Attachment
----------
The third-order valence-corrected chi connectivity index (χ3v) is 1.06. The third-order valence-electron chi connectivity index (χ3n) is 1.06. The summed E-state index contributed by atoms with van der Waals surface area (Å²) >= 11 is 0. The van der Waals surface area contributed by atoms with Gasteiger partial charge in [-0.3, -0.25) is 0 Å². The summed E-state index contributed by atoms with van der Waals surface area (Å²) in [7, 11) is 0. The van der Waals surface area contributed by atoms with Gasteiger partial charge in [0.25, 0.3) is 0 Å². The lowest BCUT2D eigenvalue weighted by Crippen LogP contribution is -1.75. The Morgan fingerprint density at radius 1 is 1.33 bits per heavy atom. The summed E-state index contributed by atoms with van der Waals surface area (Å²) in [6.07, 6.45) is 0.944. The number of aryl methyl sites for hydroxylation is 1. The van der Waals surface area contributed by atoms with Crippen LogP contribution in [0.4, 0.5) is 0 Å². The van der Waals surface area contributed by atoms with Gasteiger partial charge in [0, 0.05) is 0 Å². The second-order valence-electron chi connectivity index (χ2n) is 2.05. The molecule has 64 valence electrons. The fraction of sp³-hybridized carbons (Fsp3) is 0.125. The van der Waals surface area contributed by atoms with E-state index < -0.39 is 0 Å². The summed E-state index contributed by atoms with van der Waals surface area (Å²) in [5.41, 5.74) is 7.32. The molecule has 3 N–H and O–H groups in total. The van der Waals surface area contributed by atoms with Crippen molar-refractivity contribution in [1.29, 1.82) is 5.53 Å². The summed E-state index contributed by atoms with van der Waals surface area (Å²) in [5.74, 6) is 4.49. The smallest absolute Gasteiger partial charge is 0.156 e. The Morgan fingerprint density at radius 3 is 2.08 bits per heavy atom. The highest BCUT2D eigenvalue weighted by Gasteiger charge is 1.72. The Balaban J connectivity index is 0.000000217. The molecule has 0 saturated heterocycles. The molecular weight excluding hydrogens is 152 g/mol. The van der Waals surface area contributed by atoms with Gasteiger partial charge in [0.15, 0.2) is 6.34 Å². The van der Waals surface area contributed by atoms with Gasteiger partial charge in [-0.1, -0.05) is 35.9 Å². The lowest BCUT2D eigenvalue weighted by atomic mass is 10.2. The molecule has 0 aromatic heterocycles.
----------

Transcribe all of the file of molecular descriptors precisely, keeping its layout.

The third-order valence-corrected chi connectivity index (χ3v) is 1.06. The third-order valence-electron chi connectivity index (χ3n) is 1.06. The summed E-state index contributed by atoms with van der Waals surface area (Å²) >= 11 is 0. The van der Waals surface area contributed by atoms with Gasteiger partial charge in [-0.3, -0.25) is 0 Å². The summed E-state index contributed by atoms with van der Waals surface area (Å²) in [7, 11) is 0. The van der Waals surface area contributed by atoms with Gasteiger partial charge in [0.25, 0.3) is 0 Å². The lowest BCUT2D eigenvalue weighted by Crippen LogP contribution is -1.75. The Morgan fingerprint density at radius 1 is 1.33 bits per heavy atom. The summed E-state index contributed by atoms with van der Waals surface area (Å²) in [6.07, 6.45) is 0.944. The number of aryl methyl sites for hydroxylation is 1. The van der Waals surface area contributed by atoms with Crippen LogP contribution in [0.4, 0.5) is 0 Å². The van der Waals surface area contributed by atoms with Gasteiger partial charge in [0, 0.05) is 0 Å². The second-order valence-electron chi connectivity index (χ2n) is 2.05. The molecule has 64 valence electrons. The fraction of sp³-hybridized carbons (Fsp3) is 0.125. The van der Waals surface area contributed by atoms with E-state index < -0.39 is 0 Å². The summed E-state index contributed by atoms with van der Waals surface area (Å²) in [5.41, 5.74) is 7.32. The molecule has 3 N–H and O–H groups in total. The van der Waals surface area contributed by atoms with Crippen molar-refractivity contribution in [1.29, 1.82) is 5.53 Å². The summed E-state index contributed by atoms with van der Waals surface area (Å²) in [5.74, 6) is 4.49. The smallest absolute Gasteiger partial charge is 0.156 e. The Morgan fingerprint density at radius 3 is 2.08 bits per heavy atom. The highest BCUT2D eigenvalue weighted by Gasteiger charge is 1.72. The Balaban J connectivity index is 0.000000217. The molecule has 0 saturated heterocycles. The molecular weight excluding hydrogens is 152 g/mol. The van der Waals surface area contributed by atoms with Gasteiger partial charge in [0.15, 0.2) is 6.34 Å². The van der Waals surface area contributed by atoms with Gasteiger partial charge in [-0.1, -0.05) is 35.9 Å². The lowest BCUT2D eigenvalue weighted by atomic mass is 10.2. The molecule has 0 aromatic heterocycles.